The power of freelance collaboration

Posted on: November 7th, 2011

Do you regard other freelancers in your niche as competitors or colleagues?

I’ve won some lucrative projects going in with a co-writer that I wouldn’t have secured on my own. Either the workload was too much for me to fit in with my other commitments, or the deadlines were too tight for one person to complete.

On one occasion (writing a big new website for a major building society), all we had to do was agree how we were going to divide the work and prove to the client that we could both write in the same style.

I’m currently pitching for ongoing project work – the potential client is a high-profile international organisation. I’m doing this in collaboration with two other people. If we get it, I will be writing case studies, another writer will be doing opinion/thought leadership pieces, and the third person will focus on producing videos based on those stories.

Individually, we wouldn’t be in the running but, as a trio, we stand a good chance.

A few words of advice on collaboration

If/when you do collaborate, here are a few bits of advice:

  • Agree in writing how you will divide the work between you and what the deadlines are.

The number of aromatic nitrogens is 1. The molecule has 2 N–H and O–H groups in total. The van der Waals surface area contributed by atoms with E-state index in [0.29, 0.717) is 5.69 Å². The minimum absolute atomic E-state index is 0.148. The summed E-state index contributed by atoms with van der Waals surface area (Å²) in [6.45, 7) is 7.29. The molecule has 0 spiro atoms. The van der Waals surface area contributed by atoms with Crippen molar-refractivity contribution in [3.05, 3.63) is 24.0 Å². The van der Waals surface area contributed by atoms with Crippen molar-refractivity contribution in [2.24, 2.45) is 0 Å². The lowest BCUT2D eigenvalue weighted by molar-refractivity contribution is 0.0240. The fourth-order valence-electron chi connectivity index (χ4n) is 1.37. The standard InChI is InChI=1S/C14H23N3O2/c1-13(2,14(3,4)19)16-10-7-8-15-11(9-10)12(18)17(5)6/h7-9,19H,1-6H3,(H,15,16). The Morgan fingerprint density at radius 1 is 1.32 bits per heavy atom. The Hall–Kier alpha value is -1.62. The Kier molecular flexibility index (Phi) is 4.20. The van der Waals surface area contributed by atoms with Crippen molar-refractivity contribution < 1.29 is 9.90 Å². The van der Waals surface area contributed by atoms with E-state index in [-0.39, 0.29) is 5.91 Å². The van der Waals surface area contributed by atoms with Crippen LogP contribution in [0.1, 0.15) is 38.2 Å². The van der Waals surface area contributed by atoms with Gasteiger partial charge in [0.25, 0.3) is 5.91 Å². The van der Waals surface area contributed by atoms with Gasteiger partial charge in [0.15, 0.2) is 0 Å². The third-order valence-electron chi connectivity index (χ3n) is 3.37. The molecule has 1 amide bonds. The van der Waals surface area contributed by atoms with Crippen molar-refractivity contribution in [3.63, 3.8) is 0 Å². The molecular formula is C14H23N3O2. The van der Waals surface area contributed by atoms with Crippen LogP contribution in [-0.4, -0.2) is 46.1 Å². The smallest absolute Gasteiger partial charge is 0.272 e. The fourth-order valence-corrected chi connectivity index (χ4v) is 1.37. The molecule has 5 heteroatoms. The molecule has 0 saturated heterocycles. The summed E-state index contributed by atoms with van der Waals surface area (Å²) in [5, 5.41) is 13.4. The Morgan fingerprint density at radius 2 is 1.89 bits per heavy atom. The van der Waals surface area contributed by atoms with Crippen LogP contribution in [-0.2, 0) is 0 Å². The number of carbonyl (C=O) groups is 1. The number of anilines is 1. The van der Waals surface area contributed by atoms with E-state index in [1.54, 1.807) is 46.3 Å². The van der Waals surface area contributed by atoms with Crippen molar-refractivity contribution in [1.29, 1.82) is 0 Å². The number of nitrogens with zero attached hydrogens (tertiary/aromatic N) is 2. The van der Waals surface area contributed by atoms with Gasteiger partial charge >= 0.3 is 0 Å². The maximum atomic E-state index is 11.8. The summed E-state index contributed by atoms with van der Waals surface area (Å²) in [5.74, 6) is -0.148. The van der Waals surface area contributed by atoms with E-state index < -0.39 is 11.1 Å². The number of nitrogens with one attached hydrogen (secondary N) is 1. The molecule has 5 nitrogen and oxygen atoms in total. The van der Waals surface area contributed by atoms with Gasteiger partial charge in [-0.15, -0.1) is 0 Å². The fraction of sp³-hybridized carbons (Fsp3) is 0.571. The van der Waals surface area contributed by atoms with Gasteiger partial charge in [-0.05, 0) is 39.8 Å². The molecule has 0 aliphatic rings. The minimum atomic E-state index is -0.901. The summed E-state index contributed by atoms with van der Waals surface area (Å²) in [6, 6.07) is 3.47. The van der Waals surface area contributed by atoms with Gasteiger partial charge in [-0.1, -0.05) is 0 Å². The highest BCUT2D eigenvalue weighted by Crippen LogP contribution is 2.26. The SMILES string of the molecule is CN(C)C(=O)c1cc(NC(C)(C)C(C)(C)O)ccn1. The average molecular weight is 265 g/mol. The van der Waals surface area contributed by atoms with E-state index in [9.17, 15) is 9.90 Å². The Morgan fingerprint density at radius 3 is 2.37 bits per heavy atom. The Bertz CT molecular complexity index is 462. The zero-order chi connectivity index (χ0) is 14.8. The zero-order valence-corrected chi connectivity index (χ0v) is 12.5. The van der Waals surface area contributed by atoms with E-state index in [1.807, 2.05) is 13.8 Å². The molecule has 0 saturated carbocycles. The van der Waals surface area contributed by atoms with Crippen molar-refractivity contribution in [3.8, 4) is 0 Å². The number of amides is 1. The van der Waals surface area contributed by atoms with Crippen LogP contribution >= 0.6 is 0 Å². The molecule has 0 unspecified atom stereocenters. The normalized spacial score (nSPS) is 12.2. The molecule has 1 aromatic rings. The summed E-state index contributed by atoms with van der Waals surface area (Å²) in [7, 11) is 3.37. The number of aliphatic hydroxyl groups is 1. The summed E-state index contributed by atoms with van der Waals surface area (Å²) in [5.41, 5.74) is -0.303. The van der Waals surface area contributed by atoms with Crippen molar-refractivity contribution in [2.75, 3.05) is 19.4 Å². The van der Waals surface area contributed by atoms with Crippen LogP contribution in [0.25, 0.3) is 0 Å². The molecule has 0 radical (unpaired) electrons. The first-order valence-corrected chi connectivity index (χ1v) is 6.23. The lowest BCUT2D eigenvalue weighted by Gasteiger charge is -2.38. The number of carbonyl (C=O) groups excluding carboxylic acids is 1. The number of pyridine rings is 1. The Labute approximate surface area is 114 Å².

• Make sure everyone is always copied on all communication to the client, so you are all fully up to speed with what’s happening on the bits of the project you aren’t involved in directly.
  • If you are the lead person and your collaborator(s) are invoicing you, make it very clear from the outset how much they will be earning, when to send in their invoices and when they can expect to be paid. If the client is late in paying, this will have to come out of your own cashflow – unless your collaborator(s) are happy to wait for payment until the client has paid you.
  • If your collaborator(s) charge VAT and you don’t, you will have to take the hit. In the UK, with VAT at 20%, that’s quite a chunk of money. So, either arrange for your fellow freelancers to invoice the client directly or register for VAT yourself – then you can claim the tax back.
  • Have a back up plan in case one of you falls ill/breaks their arm etc etc, and is unable to complete their side of the project.

With collaboration comes more opportunities

Collaboration also means you can team up with people who have complementary skills so you can offer your existing clients a wider service.

For example, as a web writer, I team up with web designers or with other writers who offer services that I don’t, such as writing speeches or white papers. And it’s a two-way street – I then get introduced to their clients.

What experience have you had in collaborating with other freelancers? Was it a good or a bad experience? Would love to hear.

One Response to “The power of freelance collaboration”

  1. euqi
    December 6th, 2011

    yes, nice article, making partner on work is so nice, train us to managing network and job, also two head better than one head …..


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